How To Query Amazon: The Little Goat That Could

This wasn’t supposed to happen to George Berger, especially when he was this close to throwing in the towel. You see, George made a (rather public) vow after two years of tepid sales – he would give it one more shot, and, if his latest story was also universally ignored, he would hang up his quill, for good.

His next release wasn’t overflowing with obvious commercial potential. It was, after all, a coming-of-age story about a goat. On top of that, it was a defiantly literary story – and fans of same have been relatively slow to switch to digital. And, being a 12,000 word novella, only an e-book edition was planned.

Undeterred, and with his vow to quit fresh in his mind, George decided to make a real go of his final attempt. He commissioned a talented artist to draw a striking cover. He workshopped the blurb with several other writers until it really sang. And then George sprang Midnight’s Tale upon an unsuspected world.

Around the same time, George decided to query Amazon’s Kindle Singles program. While not in the strictest sense one of the Amazon Publishing imprints, Kindle Singles is a curated list of shorter work and one must query Amazon for acceptance.

The program is particularly coveted by writers because they hold onto their rights, get paid 70% royalties at prices below $2.99 (standard is 35% for cheaper work), and, most importantly of all, benefit from considerable exposure from the visibility of being selected and the promotion Amazon puts behind Kindle Singles.

This was George’s query letter (reprinted with his permission):

Hello;

With considerably more hubris and chutzpah than actual hope, I’d like to submit Midnight’s Tale, ASIN B0084V2MW6, to the Kindle Singles program. It’s a literary tale of life, love, and self-discovery in the vein of sundry well-received works by famous and talented people I would never dare try to compare myself to.

Sincerely yours,
George Berger

While that query letter sat in Amazon’s slush-pile, something strange started to happen. People started buying George’s little story about a goat. Lots of people. Threads began appearing on reader sites such as Kindle Boards, praising the book. And George sold more copies of Midnight’s Tale in a week than his six previous books did in all of 2011.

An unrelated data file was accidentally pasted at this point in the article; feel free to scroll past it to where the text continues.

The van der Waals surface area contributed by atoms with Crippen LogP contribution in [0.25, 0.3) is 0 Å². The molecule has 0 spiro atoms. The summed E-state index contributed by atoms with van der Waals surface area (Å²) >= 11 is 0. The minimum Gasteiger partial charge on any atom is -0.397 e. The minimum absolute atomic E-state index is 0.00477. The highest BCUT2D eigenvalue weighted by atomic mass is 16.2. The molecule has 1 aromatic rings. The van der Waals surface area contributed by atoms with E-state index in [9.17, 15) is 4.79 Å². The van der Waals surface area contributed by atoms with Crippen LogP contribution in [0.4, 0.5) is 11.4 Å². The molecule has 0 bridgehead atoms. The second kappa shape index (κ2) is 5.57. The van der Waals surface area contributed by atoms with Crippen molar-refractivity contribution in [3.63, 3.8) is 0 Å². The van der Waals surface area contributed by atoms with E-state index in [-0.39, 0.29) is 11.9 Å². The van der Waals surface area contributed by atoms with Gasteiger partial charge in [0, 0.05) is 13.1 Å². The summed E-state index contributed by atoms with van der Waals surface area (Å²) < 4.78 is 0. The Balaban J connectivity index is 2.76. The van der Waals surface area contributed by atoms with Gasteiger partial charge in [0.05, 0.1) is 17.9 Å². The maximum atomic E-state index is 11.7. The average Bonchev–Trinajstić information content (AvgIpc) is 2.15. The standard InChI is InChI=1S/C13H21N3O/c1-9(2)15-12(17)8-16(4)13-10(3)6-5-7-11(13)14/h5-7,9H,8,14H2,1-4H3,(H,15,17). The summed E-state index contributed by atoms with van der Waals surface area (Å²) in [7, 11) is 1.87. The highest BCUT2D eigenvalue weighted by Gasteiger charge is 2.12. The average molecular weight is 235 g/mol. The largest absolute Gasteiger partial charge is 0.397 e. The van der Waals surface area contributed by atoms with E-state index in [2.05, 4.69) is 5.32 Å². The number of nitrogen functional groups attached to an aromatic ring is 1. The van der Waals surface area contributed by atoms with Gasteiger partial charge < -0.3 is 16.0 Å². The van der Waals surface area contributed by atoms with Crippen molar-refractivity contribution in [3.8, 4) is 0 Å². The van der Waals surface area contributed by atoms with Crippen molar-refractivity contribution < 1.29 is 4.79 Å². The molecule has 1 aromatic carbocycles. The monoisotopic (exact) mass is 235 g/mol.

George couldn’t quite believe what was happening. Midnight’s Tale raced up the charts. He was appearing on bestseller lists for short fiction, he was topping the Hot New Releases chart for shorter work. But what happened the following week was even more unbelievable.

Midnight’s Tale was accepted into the exclusive (and often lucrative) Kindle Singles club.

Here’s George to tell us more:

The Little Goat That Could

I’ve been hanging around the indie publishing world for two years now, and ever since Kindle Singles was announced back in January 2011, right from the beginning it was clear that they were not particularly interested in publishing fiction. From day one, Singles has been described as for “long-form journalism”, which is pretty unambiguous, really. And while they do accept fiction, obviously, it accounts for about fifteen percent of titles, with literary fiction being around a third of that. Right now there’s one romance and one fantasy title. Two whole science fiction titles, and one of ‘em is by Ray Bradbury.

I honestly have no idea why I submitted Midnight’s Tale to them. It’s my tenth e-book, my eighth piece of short fiction, and the first, the only, one I’ve ever submitted to Kindle Singles. Meant as something of a swansong to my less-than-successful fiction-writing career, I’ve never harbored any illusion that it’s particularly great, but it is – if you can overlook the fact that it’s about a goat — the book of mine with the greatest chance of popular success, I think. I probably figured it was the only title that had even the tiniest hope of acceptance, so I submitted it late one night on something of a whim. I had no real expectation that it’d be accepted, as I think my query letter rather clearly shows.